We first examine the consent order and the order of dismissal to determine what matters were being disposed of by the federal court. We observe that both the consent order and the order of dismissal limit themselves to "the above captioned case." The caption of the case involves Georgia Power, Foster Wheeler and The Air Preheater Corporation. It is clear therefore that this case involved only fan 4A since The Air Preheater Corporation was not involved in the fire in fan 4B. It is undisputed that the cause of action involving fan 4A was based in the contract. It is also indisputable that the extension of the warranty as to the satellite heaters was based exclusively in the contract. Though the parties and the federal court obviously dealt with the contract, still we must decide whether the words "all other matters and controversies among the parties, whether by way of claim, counterclaim or cross claim, which were or could have been in issue" and "all matters growing out of the construction contract between them involved in this case" and finally, the assertion that the additional warranty "will constitute Foster Wheeler's only remaining obligation with respect to the subject contract, whether based on contract, tort, warranty or otherwise," effected a final disposition of the fan 4A contractual cause of action only or both the contractual fan 4A and the tortious fan 4B causes of action.
We accept as a fundamental legal precept that a single act or course of conduct may constitute either a breach of contract or an independent tort. If such act or conduct violates a contract obligation, suit may be brought on the breach. If the act or conduct violates a duty owed to plaintiff, independent of contract, to avoid harming him, suit may be brought on the tort (E. & M. Const. Co. v. Bob, 115 Ga. App. 127 (153 SE2d 641)
; Rawls Bros. Co. v. Paul, 115 Ga. App. 731 (155 SE2d 819)
). Suit may be brought on both as independent actions (Sims v. American Cas. Co., 131 Ga. App. 461
, 468, 473, 478, 479 (206 SE2d 121
); Penn. &c. Ins. Co. v. Thomas Milling Co., 137 Ga. App. 430
, 432 (224 SE2d 55
In this case the consent order, the order of dismissal, and the extension of warranty all refer back to or rely on the basic contract. As contrasted with the action brought by the subrogated insurers based in tort, the suit brought by Georgia Power in the U. S. District Court on fan 4A which was settled, relied on inadequate construction or performance of contractual duties. Foster Wheeler's counterclaim for retention funds referred to contractual performance. The warranty extension expressly recognized the settlement of contractual obligations, though voluntarily assuming an extension of a limited obligation. In spite of the protestations of the attorneys for Foster Wheeler that it was always their intent to include the fire claim as a part of the settlement of the fan destruction claim, at no time was the fan fire mentioned in the federal district court, in any of the correspondence between the parties, nor in the orders prepared by Foster Wheeler for signature by the federal judge.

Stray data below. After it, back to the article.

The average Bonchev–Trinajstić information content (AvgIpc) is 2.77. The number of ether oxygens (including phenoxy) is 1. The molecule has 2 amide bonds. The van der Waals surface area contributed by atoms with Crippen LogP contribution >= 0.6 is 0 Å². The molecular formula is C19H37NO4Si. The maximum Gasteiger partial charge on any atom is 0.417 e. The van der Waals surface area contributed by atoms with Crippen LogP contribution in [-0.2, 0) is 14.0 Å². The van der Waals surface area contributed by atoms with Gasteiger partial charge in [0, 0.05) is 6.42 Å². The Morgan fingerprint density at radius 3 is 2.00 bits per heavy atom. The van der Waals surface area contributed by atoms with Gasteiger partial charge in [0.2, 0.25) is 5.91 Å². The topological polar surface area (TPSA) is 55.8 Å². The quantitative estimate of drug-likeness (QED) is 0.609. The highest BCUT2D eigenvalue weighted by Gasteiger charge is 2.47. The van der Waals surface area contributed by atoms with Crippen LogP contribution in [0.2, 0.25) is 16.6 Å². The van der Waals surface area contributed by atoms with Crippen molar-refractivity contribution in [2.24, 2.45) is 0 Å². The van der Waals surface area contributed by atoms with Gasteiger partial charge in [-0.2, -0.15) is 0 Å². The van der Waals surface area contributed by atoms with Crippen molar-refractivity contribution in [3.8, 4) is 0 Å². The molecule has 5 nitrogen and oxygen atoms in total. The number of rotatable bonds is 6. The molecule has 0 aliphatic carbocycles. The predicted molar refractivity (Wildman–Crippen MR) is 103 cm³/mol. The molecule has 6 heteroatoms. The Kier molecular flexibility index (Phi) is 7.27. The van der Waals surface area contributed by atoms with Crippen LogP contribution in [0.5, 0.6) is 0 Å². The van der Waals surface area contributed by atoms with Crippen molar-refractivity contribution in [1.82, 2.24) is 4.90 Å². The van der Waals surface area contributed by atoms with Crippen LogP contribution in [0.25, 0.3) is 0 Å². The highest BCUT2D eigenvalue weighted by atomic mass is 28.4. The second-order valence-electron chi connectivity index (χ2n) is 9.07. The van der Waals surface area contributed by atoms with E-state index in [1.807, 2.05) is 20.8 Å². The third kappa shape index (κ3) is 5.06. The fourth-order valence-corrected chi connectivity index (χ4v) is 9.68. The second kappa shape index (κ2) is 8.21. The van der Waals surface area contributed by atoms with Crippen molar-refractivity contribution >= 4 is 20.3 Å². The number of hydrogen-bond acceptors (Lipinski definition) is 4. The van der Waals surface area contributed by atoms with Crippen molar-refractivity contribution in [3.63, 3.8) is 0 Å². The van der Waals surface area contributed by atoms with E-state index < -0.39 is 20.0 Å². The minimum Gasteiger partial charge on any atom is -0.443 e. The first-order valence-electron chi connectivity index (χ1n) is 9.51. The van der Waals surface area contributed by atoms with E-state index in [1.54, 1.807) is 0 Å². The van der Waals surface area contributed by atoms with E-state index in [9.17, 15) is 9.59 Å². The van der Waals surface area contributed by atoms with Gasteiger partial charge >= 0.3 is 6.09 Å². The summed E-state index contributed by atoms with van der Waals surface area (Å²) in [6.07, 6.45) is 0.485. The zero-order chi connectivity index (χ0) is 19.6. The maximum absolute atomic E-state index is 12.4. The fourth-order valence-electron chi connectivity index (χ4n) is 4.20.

We are satisfied that the legal effect of the actions of the federal judge when he signed the consent order and the dismissal with prejudice tended to finally dispose only of the contractual obligations existing between the parties. Under the facts the only cause of action arising out of and based upon the contract was the destruction of fan 4A. We can find no evidence that Foster Wheeler was under a contractual duty to prevent a fire in the premises of Georgia Power. We conclude that the cause of action relating to the fire in fan 4B was independently based in tort and was so considered by the parties when viewed in the course of conduct pursued by them. Where the second cause of action between the parties is upon a different claim, the prior judgment is res judicata not as to issues which might have been tendered, but only as to those matters in issue or points controverted, upon the determination of which the finding was rendered. Mercoid Corp. v. Mid-Continent Investment Co., 320 U. S. 661 (64 SC 268, 88 LE 376).
The Civil Court of Fulton County had before it for decision the legal effect of the documents involved in the prior suit between the parties. The parties did not dispute the language of these documents, only the scope of that language. This amounted to a question of law. All questions of law must be decided by the court. Warnock v. Elliott, 96 Ga. App. 778 (101 SE2d 591)
. There being no genuine issue of material fact Georgia Power was entitled to its motions for partial summary judgment. 6 Moore's Federal Practice 56.15 , p. 2339; Durrett v. Tunno, 113 Ga. App. 839 (149 SE2d 826)
; Morrow v. Thomason, 127 Ga. App. 309 (193 SE2d 256)
; Holland v. Sanfax Corp., 106 Ga. App. 1
, 4 (126 SE2d 442
). For the same reasons, the trial court did not err in denying the motion for summary judgment filed by Foster Wheeler. Section 56 (e) of the Civil Practice Act (Code Ann. 81A-156 (e)). See also Strickland v. C. & S. Nat. Bank, 137 Ga. App. 538
, 540 (2) (224 SE2d 504
); Lake v. Hamilton Bank, 137 Ga. App. 600
, 602 (224 SE2d 522
Kilpatrick, Cody, Rogers, McClatchey & Regenstein, George B. Haley, Jr., William A. Wright, for appellee.